“The Government statement that the funding for the language over the previous 5 years of between £120,000 and £250,000 a year (total £650,000) was a time-limited commitment is not the understanding of the Cornish language community from either this Government or previous ones. This amount of money has enabled the voluntary sector to develop to meet the increasing demand for Cornish language services across Cornwall. Most of these services are supplied from the voluntary sector so small amounts of public sector funding are very efficiently spent.

“The Cornish language community are aghast at the misunderstanding of the Westminster government in relation to its responsibilities in respect of Cornish under Parts 1 and 2 of the European Charter for Regional and Minority Languages 2002 and the Framework Convention for the Protection of National Minorities 2014.

“Previous discussions with local MPs have emphasised that the respect and promotion of the Cornish language is a UK State responsibility which has not been devolved to Cornwall Council in its entirety. Unless and until it is devolved to a Cornwall wide governing body with sufficient powers to cover the relevant agencies to ensure respect and promotion of the language at all levels of government the Cornish language community consider that the Government is in breach of their responsibilities under these international treaties.”

“So much for all those Tory promises”

It has been a pretty hectic week and I have only just realised that I hadn’t posted my latest article in the Cornish Guardian, which was published on 9th November under the above title. It was as follows:

When the United Kingdom Government signed off the so-called Cornwall Devolution Deal in 2015, it claimed that it was "historic" and a “major step” in their commitment to “extend opportunity to every corner of our country.”

The Prime Minister David Cameron said the deal would put power in the hands of local people and talked about the “fantastic potential that Cornwall holds.”

The deal also included reference to “Cornwall’s rich and unique heritage, including its historic revived language and passionate communities.” It even noted the importance of the Framework Convention for the Protection of National Minorities.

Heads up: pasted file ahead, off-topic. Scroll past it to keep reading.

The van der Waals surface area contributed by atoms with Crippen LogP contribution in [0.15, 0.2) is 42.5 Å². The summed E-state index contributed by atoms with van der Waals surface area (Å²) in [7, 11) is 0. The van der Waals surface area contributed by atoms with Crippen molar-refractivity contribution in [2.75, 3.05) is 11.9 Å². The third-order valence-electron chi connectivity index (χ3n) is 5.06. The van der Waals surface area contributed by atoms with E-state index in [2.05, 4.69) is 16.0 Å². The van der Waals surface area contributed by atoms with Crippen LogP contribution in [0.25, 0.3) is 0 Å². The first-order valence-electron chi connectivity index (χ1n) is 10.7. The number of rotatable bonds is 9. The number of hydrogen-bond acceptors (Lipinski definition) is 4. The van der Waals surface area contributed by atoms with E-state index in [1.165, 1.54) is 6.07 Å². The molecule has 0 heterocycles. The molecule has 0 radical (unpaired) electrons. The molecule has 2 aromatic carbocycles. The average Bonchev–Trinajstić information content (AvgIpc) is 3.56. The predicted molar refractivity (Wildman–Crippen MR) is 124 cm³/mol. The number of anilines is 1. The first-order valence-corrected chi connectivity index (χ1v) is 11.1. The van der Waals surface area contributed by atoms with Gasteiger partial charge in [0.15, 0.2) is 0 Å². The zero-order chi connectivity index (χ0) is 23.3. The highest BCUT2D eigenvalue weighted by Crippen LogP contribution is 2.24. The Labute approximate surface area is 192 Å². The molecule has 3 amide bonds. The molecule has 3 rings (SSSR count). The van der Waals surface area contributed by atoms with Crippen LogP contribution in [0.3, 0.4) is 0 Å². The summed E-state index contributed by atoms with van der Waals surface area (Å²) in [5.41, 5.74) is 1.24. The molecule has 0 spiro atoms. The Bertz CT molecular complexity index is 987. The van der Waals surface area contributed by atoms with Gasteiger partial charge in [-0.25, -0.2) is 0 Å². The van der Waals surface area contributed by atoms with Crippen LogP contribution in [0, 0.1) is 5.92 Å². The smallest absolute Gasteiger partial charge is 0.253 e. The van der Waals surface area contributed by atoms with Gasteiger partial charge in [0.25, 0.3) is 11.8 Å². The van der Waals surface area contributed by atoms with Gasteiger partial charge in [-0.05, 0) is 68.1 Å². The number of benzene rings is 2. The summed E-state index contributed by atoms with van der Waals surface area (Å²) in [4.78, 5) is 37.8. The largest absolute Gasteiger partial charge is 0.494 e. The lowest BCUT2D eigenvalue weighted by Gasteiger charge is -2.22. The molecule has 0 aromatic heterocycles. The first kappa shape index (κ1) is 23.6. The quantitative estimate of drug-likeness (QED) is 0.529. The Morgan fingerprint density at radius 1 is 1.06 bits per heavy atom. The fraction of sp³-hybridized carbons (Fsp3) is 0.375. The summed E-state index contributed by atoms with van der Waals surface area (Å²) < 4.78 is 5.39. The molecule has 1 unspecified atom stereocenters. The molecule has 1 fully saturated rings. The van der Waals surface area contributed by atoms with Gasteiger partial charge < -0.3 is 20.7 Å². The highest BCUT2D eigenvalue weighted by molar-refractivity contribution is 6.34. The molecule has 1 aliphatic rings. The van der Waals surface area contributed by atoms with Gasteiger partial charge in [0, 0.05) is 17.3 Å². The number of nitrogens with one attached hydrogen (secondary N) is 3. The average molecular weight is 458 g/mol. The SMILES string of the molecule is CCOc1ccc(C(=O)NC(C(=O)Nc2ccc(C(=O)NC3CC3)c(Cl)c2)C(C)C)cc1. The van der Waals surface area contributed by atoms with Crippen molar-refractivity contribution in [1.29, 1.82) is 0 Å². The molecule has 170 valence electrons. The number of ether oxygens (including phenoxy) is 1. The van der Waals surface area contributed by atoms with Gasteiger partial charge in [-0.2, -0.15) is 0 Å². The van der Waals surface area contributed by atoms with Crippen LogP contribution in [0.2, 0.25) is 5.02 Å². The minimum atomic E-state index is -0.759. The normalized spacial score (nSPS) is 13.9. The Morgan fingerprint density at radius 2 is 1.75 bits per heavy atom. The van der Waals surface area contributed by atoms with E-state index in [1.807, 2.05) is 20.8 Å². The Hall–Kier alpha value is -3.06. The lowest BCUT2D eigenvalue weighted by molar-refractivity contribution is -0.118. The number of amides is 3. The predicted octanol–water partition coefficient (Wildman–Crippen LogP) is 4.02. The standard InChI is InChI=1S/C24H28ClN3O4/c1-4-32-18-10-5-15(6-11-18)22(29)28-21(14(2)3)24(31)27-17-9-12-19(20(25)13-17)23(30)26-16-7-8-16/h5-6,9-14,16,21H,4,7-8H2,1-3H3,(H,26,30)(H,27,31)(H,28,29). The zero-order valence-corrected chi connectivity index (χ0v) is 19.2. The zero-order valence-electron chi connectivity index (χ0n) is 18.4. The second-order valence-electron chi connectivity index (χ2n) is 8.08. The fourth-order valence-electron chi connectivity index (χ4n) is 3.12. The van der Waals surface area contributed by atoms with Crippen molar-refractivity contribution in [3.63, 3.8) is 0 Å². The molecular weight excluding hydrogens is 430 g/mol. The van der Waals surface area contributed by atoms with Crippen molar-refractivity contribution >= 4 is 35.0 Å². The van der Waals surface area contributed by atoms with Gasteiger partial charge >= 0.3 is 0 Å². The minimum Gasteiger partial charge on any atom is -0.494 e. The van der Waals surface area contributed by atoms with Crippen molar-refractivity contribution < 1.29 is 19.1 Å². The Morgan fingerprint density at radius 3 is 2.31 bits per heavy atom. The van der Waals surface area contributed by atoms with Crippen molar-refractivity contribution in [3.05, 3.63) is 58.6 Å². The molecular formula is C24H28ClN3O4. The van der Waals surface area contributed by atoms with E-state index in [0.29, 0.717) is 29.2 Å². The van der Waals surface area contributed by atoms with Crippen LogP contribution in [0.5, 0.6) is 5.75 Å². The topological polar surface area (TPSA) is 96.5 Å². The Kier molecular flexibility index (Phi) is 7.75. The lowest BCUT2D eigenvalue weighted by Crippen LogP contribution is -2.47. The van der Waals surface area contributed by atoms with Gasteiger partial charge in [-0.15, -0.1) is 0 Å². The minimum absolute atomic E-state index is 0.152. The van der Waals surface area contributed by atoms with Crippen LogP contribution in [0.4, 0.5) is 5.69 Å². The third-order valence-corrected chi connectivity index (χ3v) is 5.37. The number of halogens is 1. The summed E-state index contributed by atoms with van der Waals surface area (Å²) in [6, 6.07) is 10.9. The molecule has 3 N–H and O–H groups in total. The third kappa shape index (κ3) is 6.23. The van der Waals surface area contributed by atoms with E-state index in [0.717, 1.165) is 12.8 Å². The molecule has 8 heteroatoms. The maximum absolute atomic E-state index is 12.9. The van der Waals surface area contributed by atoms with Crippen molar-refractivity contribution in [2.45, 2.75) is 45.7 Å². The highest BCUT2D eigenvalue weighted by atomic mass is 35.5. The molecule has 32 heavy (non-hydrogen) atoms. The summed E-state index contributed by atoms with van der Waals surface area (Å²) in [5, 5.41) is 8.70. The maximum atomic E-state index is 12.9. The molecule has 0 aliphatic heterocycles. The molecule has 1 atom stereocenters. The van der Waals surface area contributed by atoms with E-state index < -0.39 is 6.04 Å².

At that time, I saw it somewhat differently from the press office of the Conservative Party.

Through Mebyon Kernow, I welcomed the fact that devolution was being talked about but criticized the very limited scope of the deal. I described it as unambitious, and also hit out at the growing influence of unelected and unaccountable entities – such as the Local Enterprise Partnership – which have no democratic legitimacy.

Some two years on (Friday 21st October 2016) the Communities Minister, Sajid Javid, was at an event in Exeter titled “South West Growth Summit.”

Speaking in the context of a potential “devolution deal” for the 17 local authorities in Devon and Somerset, he branded the previously “historic” Cornwall Devolution Deal as “not ambitious.” He made reference to the fact that the deal did not include any new money (even though it was Conservatives who refused various requests from the unitary authority for additional investment) and went on to tell the attendees from those two counties: “What’s the point of going down that route?”

In his speech, he disparagingly added that “some in Cornwall see their county as distinct from the rest of the region, a special case that should be handled separately from everywhere east of the Tamar.” He linked this statement to a few more comments about rivalries and tensions in the wider South West, before adding “that whole attitude has to change.

So much for the Conservative’s promises and their (threadbare) commitment to Cornwall, Cornish distinctiveness and our “rich and unique heritage.”

I can cope with Tory politicians contradicting each other and showing one and all that their spin does reflect any reality. But I am worried that central government seems to be, once again, looking to promote a “large south west” model for future governance which would see Cornwall’s distinct needs marginalised – just as the UK Government is pushing forward with a boundary review which disrespects Cornwall’s historic border.

Friday, 11 November 2016

Boundary Commission hearing at Truro – day two: A report

At Lys Kernow (“New County Hall”) in Truro today, a further twenty speakers appeared at the second day of the Boundary Commission hearing. All raised objections to the proposal for a cross-Tamar constituency.

The full list of speakers was as follows:

Angela Angove, Malcolm Brown, Eileen Carter, Lance Dyer, Zoe Fox, Ken George, Deborah Hopkins, Jane Howells, David Hughes, Juliet Johns, Angus Lamond, Charmian Larke, Rob Lawrence, Denzil Monk, Colin Retallick, Mr and Mrs Ronan, Craig Weatherhill, plus me (see my earlier blog entry for a copy of what I said).

Ken George gave his presentation entirely in Cornish which was translated into English by Mark Trevethan.

Once again the representations were extremely well-crafted and, over the two days of the hearing, it was reassuring that fifty people took the time to oppose Devonwall, while only three speakers (all Conservatives) failed to speak out against a cross-Tamar seat.

But there is so much more still to do, especially in terms of lobbying central government for an amendment to the Parliamentary Voting System and Constituencies Act.

Let's keep working on this campaign.

Mebyon Kernow representation to today's Boundary Commission hearing